Norfund's investment has been controversial. See also reader contributions in Bistandsaktuelt here. Criticism has been leveled at the way the company handled land rights and what compensation was given to those who lived on the plantation before production began. Agrica has rejected the criticism and a report from Norad's evaluation department in 2018 did not find evidence of such issues.
 
Many have failed
 
Agrica's project is one of many large-scale agricultural projects in East Africa, in which aid funds have contributed, and where the results have not been in line with expectations. In the last two decades, many millions of dollars in aid have flowed into such projects, but the results have often been disappointing.
 
"In 2003, there were plans in Tanzania for investments in 35 large-scale plantations of more than 2000 hectares. Of these, there are really only a couple of projects that have any business today, and on a much smaller scale than planned," says Linda Engström, researcher at the Swedish University of Agricultural Sciences.
 
Engström says that there was great interest in investing in large-scale agriculture in East Africa in the early 2000s. Part of the reason was the expectations of high demand for biofuels based on sugar cane. Another factor was the sharp rise in international food prices, which made land an attractive investment.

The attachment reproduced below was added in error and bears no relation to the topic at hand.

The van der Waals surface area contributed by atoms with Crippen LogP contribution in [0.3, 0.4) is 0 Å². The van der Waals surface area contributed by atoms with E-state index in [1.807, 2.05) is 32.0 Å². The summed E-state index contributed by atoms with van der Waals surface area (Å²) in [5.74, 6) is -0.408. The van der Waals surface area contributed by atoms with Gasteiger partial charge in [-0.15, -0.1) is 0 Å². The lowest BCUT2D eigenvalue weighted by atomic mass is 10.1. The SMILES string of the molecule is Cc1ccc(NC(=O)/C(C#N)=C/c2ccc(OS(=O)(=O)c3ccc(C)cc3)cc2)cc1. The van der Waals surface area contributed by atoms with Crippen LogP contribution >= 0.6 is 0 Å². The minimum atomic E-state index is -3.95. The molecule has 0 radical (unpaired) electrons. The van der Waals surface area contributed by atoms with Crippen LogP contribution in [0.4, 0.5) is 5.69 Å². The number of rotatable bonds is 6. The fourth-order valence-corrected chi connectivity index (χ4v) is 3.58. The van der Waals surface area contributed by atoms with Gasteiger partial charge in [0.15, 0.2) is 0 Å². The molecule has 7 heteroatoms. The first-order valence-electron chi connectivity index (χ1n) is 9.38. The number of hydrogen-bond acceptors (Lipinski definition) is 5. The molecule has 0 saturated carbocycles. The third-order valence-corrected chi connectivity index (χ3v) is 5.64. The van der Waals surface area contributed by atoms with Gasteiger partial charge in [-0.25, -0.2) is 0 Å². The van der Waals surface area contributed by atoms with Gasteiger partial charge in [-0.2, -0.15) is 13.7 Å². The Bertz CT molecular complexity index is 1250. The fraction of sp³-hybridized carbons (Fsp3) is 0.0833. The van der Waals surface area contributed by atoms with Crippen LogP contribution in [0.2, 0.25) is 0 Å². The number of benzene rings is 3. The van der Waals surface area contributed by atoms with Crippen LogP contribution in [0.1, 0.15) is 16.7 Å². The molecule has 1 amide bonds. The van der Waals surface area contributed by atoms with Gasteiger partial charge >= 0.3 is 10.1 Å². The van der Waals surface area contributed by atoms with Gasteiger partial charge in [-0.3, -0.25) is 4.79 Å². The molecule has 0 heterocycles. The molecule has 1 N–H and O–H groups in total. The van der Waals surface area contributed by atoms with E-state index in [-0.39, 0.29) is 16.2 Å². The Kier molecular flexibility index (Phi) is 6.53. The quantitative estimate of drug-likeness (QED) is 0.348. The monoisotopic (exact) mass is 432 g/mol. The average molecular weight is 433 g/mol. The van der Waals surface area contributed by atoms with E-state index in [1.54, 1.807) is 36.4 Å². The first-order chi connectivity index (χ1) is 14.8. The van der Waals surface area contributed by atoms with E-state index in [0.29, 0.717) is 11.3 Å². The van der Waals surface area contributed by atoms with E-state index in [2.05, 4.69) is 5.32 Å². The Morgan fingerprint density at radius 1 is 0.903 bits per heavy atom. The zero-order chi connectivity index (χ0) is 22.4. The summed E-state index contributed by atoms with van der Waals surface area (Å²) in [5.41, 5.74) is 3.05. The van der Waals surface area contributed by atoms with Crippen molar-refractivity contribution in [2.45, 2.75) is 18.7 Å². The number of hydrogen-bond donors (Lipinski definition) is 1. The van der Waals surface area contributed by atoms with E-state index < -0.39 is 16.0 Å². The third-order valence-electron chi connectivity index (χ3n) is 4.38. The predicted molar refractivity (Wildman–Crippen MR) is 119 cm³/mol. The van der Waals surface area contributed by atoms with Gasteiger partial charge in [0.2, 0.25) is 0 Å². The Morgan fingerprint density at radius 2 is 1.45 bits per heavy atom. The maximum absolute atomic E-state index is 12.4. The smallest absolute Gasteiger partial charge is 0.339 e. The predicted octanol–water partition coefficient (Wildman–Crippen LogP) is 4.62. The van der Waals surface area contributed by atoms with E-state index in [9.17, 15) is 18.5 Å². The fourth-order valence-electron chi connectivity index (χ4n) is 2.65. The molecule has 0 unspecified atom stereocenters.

Inspiration came from Brazil's great success as a large - scale exporter of agricultural raw materials. The green revolution and the desire to adopt new and more efficient cultivation techniques were also important. Many of the commercial projects received support from Western development actors.
 
"In development funding, cooperation with the private sector became very important, in combination with the desire to contribute to poverty reduction," says Engström.
 
Today, that enthusiasm for large-scale agricultural production is significantly subdued. Some, like Agrica, have lost a lot of money. Norad had also lost a lot of money on an earlier investment. As previously reported by Bistandsaktuelt, in 2014 Norfund lost NOK 173 million on the banana plantation Matanuska in Mozambique.
 
Norfund is not alone. Sweden's Sida will probably lose money on guarantees given to a Swedish company (see below) that would start extensive biodiesel production based on sugar cane plantations in Tanzania. The Times reported last week that the British equivalent of Norfund, CDC, has invested 76 million dollars (638 million kroner at today's exchange rate) in a Canadian palm oil company in DR Congo, which is now bankrupt. The CDC is set to lose the entire investment.
 
The solution is no longer with large-scale
 
Many large-scale agricultural projects in East Africa never got off the drawing board, says Engström. She believes that the climate is different today when it comes to agricultural investment.